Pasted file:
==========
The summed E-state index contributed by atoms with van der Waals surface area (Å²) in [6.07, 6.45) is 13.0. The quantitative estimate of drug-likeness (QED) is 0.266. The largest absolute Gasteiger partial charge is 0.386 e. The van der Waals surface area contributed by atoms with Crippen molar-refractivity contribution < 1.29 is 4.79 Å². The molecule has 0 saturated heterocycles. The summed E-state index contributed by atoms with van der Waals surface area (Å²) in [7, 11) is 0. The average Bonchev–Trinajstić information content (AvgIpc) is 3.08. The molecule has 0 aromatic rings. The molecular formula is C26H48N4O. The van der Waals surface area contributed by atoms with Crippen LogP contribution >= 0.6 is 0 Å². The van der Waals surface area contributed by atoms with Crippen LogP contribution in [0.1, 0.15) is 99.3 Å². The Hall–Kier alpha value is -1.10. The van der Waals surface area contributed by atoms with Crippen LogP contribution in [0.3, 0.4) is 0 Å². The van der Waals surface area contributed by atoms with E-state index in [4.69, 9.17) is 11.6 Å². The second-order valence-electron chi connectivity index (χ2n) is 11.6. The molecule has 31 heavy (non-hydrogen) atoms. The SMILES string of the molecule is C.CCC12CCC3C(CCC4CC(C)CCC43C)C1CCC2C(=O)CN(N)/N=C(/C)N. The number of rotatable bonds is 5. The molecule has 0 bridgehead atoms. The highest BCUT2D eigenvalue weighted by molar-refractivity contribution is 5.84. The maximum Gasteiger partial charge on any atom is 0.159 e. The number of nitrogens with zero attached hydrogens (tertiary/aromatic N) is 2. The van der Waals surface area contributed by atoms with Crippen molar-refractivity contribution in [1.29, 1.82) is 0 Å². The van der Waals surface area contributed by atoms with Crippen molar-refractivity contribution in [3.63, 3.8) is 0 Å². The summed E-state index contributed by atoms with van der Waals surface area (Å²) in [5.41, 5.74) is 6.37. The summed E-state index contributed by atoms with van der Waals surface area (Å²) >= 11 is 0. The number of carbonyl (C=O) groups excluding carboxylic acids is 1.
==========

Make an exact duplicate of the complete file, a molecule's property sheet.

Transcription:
The summed E-state index contributed by atoms with van der Waals surface area (Å²) in [6.07, 6.45) is 13.0. The quantitative estimate of drug-likeness (QED) is 0.266. The largest absolute Gasteiger partial charge is 0.386 e. The van der Waals surface area contributed by atoms with Crippen molar-refractivity contribution < 1.29 is 4.79 Å². The molecule has 0 saturated heterocycles. The summed E-state index contributed by atoms with van der Waals surface area (Å²) in [7, 11) is 0. The average Bonchev–Trinajstić information content (AvgIpc) is 3.08. The molecule has 0 aromatic rings. The molecular formula is C26H48N4O. The van der Waals surface area contributed by atoms with Crippen LogP contribution >= 0.6 is 0 Å². The van der Waals surface area contributed by atoms with Crippen LogP contribution in [0.1, 0.15) is 99.3 Å². The Hall–Kier alpha value is -1.10. The van der Waals surface area contributed by atoms with Crippen LogP contribution in [0.3, 0.4) is 0 Å². The van der Waals surface area contributed by atoms with E-state index in [4.69, 9.17) is 11.6 Å². The second-order valence-electron chi connectivity index (χ2n) is 11.6. The molecule has 31 heavy (non-hydrogen) atoms. The SMILES string of the molecule is C.CCC12CCC3C(CCC4CC(C)CCC43C)C1CCC2C(=O)CN(N)/N=C(/C)N. The number of rotatable bonds is 5. The molecule has 0 bridgehead atoms. The highest BCUT2D eigenvalue weighted by molar-refractivity contribution is 5.84. The maximum Gasteiger partial charge on any atom is 0.159 e. The number of nitrogens with zero attached hydrogens (tertiary/aromatic N) is 2. The van der Waals surface area contributed by atoms with Crippen molar-refractivity contribution in [1.29, 1.82) is 0 Å². The van der Waals surface area contributed by atoms with Crippen molar-refractivity contribution in [3.63, 3.8) is 0 Å². The summed E-state index contributed by atoms with van der Waals surface area (Å²) in [5.41, 5.74) is 6.37. The summed E-state index contributed by atoms with van der Waals surface area (Å²) >= 11 is 0. The number of carbonyl (C=O) groups excluding carboxylic acids is 1.